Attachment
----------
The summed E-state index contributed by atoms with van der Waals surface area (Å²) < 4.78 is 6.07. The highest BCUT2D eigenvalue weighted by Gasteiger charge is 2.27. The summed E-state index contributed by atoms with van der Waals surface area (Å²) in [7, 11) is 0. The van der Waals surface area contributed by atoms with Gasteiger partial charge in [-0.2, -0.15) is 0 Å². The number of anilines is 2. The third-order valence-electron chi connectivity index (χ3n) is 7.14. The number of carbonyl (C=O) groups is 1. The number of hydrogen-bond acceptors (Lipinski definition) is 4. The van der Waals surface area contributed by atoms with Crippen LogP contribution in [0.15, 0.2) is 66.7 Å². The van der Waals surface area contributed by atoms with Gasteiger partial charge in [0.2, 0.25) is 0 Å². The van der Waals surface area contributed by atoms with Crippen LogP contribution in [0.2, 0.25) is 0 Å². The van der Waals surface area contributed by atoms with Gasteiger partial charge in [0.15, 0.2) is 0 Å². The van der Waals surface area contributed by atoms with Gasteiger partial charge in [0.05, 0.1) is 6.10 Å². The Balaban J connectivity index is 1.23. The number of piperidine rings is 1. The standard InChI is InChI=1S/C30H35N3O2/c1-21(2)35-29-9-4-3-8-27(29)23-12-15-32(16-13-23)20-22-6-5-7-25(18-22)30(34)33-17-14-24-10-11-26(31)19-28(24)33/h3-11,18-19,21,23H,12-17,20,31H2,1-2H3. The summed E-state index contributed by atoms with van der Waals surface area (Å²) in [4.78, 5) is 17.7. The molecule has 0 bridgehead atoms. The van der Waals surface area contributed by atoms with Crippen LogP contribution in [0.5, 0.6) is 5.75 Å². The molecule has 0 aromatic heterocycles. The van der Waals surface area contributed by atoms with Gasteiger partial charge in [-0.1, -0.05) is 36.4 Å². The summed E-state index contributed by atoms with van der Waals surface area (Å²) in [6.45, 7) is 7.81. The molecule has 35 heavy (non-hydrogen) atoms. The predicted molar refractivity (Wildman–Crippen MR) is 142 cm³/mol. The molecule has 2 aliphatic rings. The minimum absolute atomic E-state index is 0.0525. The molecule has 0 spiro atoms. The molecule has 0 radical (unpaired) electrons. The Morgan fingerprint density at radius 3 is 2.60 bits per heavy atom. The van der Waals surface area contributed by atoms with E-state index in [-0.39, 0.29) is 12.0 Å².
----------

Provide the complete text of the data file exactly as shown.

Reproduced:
The summed E-state index contributed by atoms with van der Waals surface area (Å²) < 4.78 is 6.07. The highest BCUT2D eigenvalue weighted by Gasteiger charge is 2.27. The summed E-state index contributed by atoms with van der Waals surface area (Å²) in [7, 11) is 0. The van der Waals surface area contributed by atoms with Gasteiger partial charge in [-0.2, -0.15) is 0 Å². The number of anilines is 2. The third-order valence-electron chi connectivity index (χ3n) is 7.14. The number of carbonyl (C=O) groups is 1. The number of hydrogen-bond acceptors (Lipinski definition) is 4. The van der Waals surface area contributed by atoms with Crippen LogP contribution in [0.15, 0.2) is 66.7 Å². The van der Waals surface area contributed by atoms with Gasteiger partial charge in [0.2, 0.25) is 0 Å². The van der Waals surface area contributed by atoms with Crippen LogP contribution in [0.2, 0.25) is 0 Å². The van der Waals surface area contributed by atoms with Gasteiger partial charge in [0.15, 0.2) is 0 Å². The van der Waals surface area contributed by atoms with Gasteiger partial charge in [0.05, 0.1) is 6.10 Å². The Balaban J connectivity index is 1.23. The number of piperidine rings is 1. The standard InChI is InChI=1S/C30H35N3O2/c1-21(2)35-29-9-4-3-8-27(29)23-12-15-32(16-13-23)20-22-6-5-7-25(18-22)30(34)33-17-14-24-10-11-26(31)19-28(24)33/h3-11,18-19,21,23H,12-17,20,31H2,1-2H3. The summed E-state index contributed by atoms with van der Waals surface area (Å²) in [4.78, 5) is 17.7. The molecule has 0 bridgehead atoms. The van der Waals surface area contributed by atoms with Crippen LogP contribution in [0.5, 0.6) is 5.75 Å². The molecule has 0 aromatic heterocycles. The van der Waals surface area contributed by atoms with Gasteiger partial charge in [-0.1, -0.05) is 36.4 Å². The summed E-state index contributed by atoms with van der Waals surface area (Å²) in [6.45, 7) is 7.81. The molecule has 35 heavy (non-hydrogen) atoms. The predicted molar refractivity (Wildman–Crippen MR) is 142 cm³/mol. The molecule has 2 aliphatic rings. The minimum absolute atomic E-state index is 0.0525. The molecule has 0 spiro atoms. The molecule has 0 radical (unpaired) electrons. The Morgan fingerprint density at radius 3 is 2.60 bits per heavy atom. The van der Waals surface area contributed by atoms with E-state index in [-0.39, 0.29) is 12.0 Å².